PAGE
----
Shrewd shoppers with a smidgen of web knowhow will find Samsung’s BD-P1500  online for the paltry sum of £170. That’s pretty impressive, considering that just over a year ago the cheapest Blu-ray player was the £300 PS3.

So why even consider one of the vastly more expensive players out there? Well, this deck does have some compromises. It can decode Dolby TrueHD, but not DTS-HD Master Audio; it has stereo phono-outputs but no multi-channel analogue connections.

So, if the price tag caught your eye, just make sure your home-cinema receiver has an HDMI input that can accept decoded HD audio or that it can do the decoding itself.

Ye olde profile

Out of the box, the BD-P1500 is only Profile 1.1 enabled, though this isn’t a major problem as Samsung has a firmware update in the pipeline. You’ll be able to carry it out via disc or over the internet, using the Ethernet port on the back of the player.

Like most Samsung products, the BD-P1500 has a simple, uncluttered design, and the fair-sized display is clear. Blu-ray discs load without too much of a wait, the remote control is standard Samsung fare, and the player’s on-screen menus are bold and easy to navigate. But it can be a tad noisy in operation.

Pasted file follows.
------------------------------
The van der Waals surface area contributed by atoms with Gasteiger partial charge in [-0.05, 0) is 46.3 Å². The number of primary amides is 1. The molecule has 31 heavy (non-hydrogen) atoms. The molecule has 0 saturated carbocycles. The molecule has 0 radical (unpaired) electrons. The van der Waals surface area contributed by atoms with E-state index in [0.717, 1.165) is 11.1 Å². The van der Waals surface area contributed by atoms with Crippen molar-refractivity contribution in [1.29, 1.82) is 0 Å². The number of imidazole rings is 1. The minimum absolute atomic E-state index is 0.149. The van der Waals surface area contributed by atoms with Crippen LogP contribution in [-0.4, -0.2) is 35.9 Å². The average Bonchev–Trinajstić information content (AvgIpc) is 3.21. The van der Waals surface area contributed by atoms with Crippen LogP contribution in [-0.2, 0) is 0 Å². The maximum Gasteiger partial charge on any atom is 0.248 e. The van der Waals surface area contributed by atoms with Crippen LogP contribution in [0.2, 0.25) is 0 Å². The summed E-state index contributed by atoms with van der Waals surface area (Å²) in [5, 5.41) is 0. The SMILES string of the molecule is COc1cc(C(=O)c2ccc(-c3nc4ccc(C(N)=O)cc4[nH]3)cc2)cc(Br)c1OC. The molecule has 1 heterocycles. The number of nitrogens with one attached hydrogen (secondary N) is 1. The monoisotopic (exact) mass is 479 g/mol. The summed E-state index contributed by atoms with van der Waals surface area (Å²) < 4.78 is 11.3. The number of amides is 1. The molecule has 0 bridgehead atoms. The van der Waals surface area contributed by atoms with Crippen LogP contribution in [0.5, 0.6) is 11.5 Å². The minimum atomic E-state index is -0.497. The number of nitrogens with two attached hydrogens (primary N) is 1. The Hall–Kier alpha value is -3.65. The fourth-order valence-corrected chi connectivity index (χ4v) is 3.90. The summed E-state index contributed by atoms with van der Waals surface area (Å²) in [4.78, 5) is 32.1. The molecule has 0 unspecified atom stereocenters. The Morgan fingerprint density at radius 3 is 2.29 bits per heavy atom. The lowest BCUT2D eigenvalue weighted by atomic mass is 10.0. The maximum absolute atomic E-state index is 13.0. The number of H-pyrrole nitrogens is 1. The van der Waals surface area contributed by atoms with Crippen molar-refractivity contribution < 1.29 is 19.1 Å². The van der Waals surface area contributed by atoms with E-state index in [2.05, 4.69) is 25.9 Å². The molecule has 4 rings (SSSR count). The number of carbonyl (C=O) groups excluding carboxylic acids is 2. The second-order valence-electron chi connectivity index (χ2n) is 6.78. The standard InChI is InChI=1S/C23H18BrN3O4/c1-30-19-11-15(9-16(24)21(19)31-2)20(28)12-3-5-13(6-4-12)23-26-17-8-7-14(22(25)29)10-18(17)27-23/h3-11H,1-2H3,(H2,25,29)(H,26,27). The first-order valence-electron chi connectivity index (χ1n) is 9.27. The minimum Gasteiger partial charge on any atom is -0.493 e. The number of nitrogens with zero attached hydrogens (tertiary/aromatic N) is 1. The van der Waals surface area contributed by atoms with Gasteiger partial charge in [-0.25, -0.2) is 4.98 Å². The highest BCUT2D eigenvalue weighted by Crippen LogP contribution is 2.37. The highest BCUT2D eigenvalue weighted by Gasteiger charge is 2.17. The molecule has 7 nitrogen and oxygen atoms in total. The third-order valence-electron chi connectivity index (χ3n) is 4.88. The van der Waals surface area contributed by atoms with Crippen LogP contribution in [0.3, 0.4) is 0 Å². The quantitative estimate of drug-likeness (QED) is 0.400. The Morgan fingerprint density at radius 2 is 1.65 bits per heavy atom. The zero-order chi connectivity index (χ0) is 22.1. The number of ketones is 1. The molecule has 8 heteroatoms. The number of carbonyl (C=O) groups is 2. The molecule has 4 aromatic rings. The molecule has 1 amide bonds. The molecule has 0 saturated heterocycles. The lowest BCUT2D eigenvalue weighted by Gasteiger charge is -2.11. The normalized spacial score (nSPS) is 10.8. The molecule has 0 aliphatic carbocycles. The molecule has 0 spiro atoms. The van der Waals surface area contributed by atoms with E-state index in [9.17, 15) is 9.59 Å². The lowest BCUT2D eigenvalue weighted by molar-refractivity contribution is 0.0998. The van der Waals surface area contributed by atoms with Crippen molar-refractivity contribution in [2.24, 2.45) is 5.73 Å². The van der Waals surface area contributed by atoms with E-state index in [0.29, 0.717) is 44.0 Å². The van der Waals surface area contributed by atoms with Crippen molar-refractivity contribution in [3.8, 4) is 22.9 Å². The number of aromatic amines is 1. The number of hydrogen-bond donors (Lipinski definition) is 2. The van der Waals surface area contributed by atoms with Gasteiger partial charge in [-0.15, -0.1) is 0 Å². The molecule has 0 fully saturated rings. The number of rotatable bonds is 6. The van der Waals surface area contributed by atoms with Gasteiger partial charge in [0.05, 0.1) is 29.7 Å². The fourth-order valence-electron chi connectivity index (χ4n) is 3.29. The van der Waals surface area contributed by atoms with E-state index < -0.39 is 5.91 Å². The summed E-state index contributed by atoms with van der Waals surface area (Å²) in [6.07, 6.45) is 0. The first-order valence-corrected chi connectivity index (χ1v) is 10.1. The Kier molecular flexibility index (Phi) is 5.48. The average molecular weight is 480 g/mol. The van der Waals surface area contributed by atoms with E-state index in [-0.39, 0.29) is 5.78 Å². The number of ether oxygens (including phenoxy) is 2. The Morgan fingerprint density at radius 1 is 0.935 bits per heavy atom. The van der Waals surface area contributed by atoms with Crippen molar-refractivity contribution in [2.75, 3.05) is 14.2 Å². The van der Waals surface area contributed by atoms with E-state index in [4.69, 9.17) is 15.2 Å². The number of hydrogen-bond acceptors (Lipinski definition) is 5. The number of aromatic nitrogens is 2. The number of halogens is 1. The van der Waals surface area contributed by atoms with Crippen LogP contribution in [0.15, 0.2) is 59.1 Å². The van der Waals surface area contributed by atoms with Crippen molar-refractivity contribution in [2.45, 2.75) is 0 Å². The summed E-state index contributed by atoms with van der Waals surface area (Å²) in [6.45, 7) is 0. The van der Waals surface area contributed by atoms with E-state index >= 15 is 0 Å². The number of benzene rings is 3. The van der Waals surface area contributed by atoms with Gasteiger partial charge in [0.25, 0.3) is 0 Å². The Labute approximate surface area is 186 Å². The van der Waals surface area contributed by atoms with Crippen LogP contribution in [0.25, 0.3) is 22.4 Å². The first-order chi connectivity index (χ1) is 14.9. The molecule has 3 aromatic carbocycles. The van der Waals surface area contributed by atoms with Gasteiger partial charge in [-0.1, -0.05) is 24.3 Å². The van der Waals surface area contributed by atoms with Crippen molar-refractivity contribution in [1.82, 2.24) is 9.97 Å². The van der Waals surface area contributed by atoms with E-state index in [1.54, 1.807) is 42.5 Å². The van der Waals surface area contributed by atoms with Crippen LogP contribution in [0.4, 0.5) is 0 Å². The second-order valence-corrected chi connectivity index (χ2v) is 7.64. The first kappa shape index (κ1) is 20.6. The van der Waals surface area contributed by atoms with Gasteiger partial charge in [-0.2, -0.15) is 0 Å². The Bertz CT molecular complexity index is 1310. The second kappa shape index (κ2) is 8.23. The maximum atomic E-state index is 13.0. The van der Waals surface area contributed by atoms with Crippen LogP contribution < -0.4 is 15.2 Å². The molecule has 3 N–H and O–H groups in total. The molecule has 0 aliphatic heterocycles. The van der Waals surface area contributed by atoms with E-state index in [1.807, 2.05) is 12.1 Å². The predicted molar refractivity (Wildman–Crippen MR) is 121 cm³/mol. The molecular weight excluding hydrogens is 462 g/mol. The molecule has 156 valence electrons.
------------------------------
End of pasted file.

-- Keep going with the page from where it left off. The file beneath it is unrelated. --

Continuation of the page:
Impressive performance

Feed it a Blu-ray, though, and you’ll be impressed by the 1080p, 24 fps performance. Images are detailed and stable, while fast motion scenes show little sign of judder.

It’s a decent DVD upscaler, too, but the class-leading player at this price (cough, Sony BDP-S350, cough) brings greater clarity and definition. With the Samsung, sound quality is clear and open, whether you’re listening to surround sound or a simple CD, though bass notes lack muscle.

If the credit crunch has squeezed your budget, this Samsung will certainly do a job, but decks like Sony’s BDP-S350 and Panasonic’s DMP-BD35 will do it better for only a few extra notes.



Stuff says... 

Samsung BD-P1500 review

Decent, affordable Blu-ray spinner, but not up to class-leading standards

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